The low rate of approvals for genetically engineered drugsduring 1990 could produce "a monumental bottleneck inapprovals over the next few years," the PharmaceuticalManufacturers Association's president said Wednesday.

Just one of 23 drugs approved by the Food and DrugAdministration last year was produced through geneticengineering, according to a survey released by the PMA. In1989, two of 23 drugs approved by the FDA were geneticallyengineered, according to the PMA.

In 1990, the number of recombinant drugs awaiting FDAreview increased from 10 to 18, said PMA President Gerald J.Mossinghoff. An additional 15 genetically engineered drugs arein the final stage of testing, he said.

The FDA appears, on average, to be moving more quickly ondrug reviews. As computed by the PMA, the average length ofFDA review for drugs approved in 1990 was 27.7 months, theshortest time this decade. The comparable average drugsapproved in 1989 was 32.5 months, the PMA said.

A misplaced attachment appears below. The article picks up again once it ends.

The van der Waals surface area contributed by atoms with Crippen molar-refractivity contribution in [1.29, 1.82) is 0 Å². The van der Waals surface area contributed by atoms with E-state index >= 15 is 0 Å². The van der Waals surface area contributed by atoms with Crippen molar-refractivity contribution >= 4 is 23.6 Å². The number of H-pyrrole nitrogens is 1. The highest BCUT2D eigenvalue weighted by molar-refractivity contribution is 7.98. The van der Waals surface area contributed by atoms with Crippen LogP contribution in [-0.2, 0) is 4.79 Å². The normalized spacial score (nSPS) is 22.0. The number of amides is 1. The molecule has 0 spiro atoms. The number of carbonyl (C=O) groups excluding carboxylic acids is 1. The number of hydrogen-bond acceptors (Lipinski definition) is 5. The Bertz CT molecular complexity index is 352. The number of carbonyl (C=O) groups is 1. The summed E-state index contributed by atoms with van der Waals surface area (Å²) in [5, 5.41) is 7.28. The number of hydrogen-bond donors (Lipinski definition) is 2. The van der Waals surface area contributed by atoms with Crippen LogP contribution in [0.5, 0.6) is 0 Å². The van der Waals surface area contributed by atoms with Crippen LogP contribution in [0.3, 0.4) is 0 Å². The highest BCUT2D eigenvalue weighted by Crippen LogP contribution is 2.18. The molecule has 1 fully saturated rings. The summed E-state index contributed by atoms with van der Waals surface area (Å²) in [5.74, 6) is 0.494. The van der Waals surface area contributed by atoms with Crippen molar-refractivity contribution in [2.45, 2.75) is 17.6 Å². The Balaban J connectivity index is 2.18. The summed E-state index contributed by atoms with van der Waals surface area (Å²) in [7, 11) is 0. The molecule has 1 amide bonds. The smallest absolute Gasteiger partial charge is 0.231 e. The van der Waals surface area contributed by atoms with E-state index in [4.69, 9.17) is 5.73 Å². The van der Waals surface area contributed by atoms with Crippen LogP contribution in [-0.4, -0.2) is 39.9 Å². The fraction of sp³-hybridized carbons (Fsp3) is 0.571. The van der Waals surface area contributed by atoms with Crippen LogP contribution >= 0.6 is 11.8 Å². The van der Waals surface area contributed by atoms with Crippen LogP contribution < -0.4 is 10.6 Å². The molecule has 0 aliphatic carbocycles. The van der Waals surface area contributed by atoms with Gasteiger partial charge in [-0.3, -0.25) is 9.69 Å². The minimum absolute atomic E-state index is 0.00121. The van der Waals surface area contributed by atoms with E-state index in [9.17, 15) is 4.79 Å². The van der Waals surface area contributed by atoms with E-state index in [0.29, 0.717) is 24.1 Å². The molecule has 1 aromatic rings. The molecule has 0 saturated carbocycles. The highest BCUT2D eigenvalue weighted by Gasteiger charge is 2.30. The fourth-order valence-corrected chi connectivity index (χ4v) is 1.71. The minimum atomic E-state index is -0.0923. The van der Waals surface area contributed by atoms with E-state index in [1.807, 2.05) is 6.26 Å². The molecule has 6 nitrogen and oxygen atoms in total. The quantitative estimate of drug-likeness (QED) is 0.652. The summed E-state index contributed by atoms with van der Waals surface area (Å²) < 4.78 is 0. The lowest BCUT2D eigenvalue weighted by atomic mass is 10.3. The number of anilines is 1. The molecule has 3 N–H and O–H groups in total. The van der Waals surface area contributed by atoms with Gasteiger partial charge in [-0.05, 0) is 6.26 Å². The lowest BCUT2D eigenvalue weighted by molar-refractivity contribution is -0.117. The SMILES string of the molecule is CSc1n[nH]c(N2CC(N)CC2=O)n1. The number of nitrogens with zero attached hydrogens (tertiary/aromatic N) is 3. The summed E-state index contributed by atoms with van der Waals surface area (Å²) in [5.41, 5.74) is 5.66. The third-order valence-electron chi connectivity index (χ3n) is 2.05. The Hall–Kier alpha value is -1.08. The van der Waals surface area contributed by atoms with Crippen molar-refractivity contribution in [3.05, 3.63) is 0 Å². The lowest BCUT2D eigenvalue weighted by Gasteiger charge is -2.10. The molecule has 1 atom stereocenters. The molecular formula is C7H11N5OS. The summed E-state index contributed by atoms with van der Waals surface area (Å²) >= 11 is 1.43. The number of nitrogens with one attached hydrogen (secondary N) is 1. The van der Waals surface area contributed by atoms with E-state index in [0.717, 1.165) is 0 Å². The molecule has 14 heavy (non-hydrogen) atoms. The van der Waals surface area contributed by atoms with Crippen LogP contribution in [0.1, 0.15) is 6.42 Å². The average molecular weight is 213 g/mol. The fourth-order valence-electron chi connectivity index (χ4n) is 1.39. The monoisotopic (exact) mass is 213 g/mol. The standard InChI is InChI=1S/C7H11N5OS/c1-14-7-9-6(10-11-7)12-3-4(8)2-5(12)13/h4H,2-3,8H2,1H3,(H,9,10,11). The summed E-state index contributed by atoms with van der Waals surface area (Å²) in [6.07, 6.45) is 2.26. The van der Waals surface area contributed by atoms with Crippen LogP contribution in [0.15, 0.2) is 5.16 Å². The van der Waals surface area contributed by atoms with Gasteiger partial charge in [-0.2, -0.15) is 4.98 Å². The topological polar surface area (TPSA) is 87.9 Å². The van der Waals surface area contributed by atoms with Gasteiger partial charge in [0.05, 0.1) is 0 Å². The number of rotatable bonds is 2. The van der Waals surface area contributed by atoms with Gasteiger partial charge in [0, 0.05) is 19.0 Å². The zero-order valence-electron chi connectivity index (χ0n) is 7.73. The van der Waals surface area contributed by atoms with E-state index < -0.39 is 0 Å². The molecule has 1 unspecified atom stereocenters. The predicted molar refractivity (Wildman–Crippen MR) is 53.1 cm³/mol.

The only gene-spliced drug approved in 1990, Actimmune,made by Genentech Inc. of South San Francisco, Calif., wasreviewed in just 12 months. It is a gamma interferon approvedDec. 20, 1990, for treating chronic granulomatous disease.

The PMA also projects that U.S. pharmaceutical companies willspend $9.2 billion in 1991 on research and development, up13.6 percent from 1990. -- Carol Ezzell

(c) 1997 American Health Consultants. All rights reserved.